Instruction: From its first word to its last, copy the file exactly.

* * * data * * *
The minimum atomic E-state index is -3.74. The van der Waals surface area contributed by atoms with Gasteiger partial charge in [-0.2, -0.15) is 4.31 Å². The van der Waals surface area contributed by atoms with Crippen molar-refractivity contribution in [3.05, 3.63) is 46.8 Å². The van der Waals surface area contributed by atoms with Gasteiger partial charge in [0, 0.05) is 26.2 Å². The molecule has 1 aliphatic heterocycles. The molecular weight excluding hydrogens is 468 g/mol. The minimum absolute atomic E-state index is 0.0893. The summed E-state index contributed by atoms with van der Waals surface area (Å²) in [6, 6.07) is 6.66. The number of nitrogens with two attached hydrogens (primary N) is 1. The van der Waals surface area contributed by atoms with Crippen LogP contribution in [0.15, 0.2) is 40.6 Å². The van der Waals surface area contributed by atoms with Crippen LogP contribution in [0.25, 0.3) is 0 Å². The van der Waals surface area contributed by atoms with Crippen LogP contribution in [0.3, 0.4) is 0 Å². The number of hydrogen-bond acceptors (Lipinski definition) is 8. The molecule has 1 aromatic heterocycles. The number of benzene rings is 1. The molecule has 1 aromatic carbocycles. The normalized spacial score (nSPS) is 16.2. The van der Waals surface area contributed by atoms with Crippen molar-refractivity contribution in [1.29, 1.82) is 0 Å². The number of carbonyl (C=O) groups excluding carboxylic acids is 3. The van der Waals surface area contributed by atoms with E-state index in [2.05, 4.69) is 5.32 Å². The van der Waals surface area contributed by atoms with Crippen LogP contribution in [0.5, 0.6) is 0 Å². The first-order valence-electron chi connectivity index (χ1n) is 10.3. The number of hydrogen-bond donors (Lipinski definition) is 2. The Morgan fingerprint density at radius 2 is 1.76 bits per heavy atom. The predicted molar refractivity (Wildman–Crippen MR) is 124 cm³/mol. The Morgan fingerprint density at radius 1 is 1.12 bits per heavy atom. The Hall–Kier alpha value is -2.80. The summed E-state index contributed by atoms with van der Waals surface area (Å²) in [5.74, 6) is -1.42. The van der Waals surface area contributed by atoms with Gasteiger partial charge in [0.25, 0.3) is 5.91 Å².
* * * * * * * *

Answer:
The minimum atomic E-state index is -3.74. The van der Waals surface area contributed by atoms with Gasteiger partial charge in [-0.2, -0.15) is 4.31 Å². The van der Waals surface area contributed by atoms with Crippen molar-refractivity contribution in [3.05, 3.63) is 46.8 Å². The van der Waals surface area contributed by atoms with Gasteiger partial charge in [0, 0.05) is 26.2 Å². The molecule has 1 aliphatic heterocycles. The molecular weight excluding hydrogens is 468 g/mol. The minimum absolute atomic E-state index is 0.0893. The summed E-state index contributed by atoms with van der Waals surface area (Å²) in [6, 6.07) is 6.66. The number of nitrogens with two attached hydrogens (primary N) is 1. The van der Waals surface area contributed by atoms with Crippen LogP contribution in [0.15, 0.2) is 40.6 Å². The van der Waals surface area contributed by atoms with Crippen LogP contribution in [0.25, 0.3) is 0 Å². The van der Waals surface area contributed by atoms with Crippen LogP contribution in [0.3, 0.4) is 0 Å². The number of hydrogen-bond acceptors (Lipinski definition) is 8. The molecule has 1 aromatic heterocycles. The number of benzene rings is 1. The molecule has 1 aromatic carbocycles. The normalized spacial score (nSPS) is 16.2. The van der Waals surface area contributed by atoms with Crippen molar-refractivity contribution in [1.29, 1.82) is 0 Å². The number of carbonyl (C=O) groups excluding carboxylic acids is 3. The van der Waals surface area contributed by atoms with E-state index in [2.05, 4.69) is 5.32 Å². The van der Waals surface area contributed by atoms with Crippen LogP contribution in [0.5, 0.6) is 0 Å². The first-order valence-electron chi connectivity index (χ1n) is 10.3. The number of hydrogen-bond donors (Lipinski definition) is 2. The Morgan fingerprint density at radius 2 is 1.76 bits per heavy atom. The predicted molar refractivity (Wildman–Crippen MR) is 124 cm³/mol. The Morgan fingerprint density at radius 1 is 1.12 bits per heavy atom. The Hall–Kier alpha value is -2.80. The summed E-state index contributed by atoms with van der Waals surface area (Å²) in [5.74, 6) is -1.42. The van der Waals surface area contributed by atoms with Gasteiger partial charge in [0.25, 0.3) is 5.91 Å².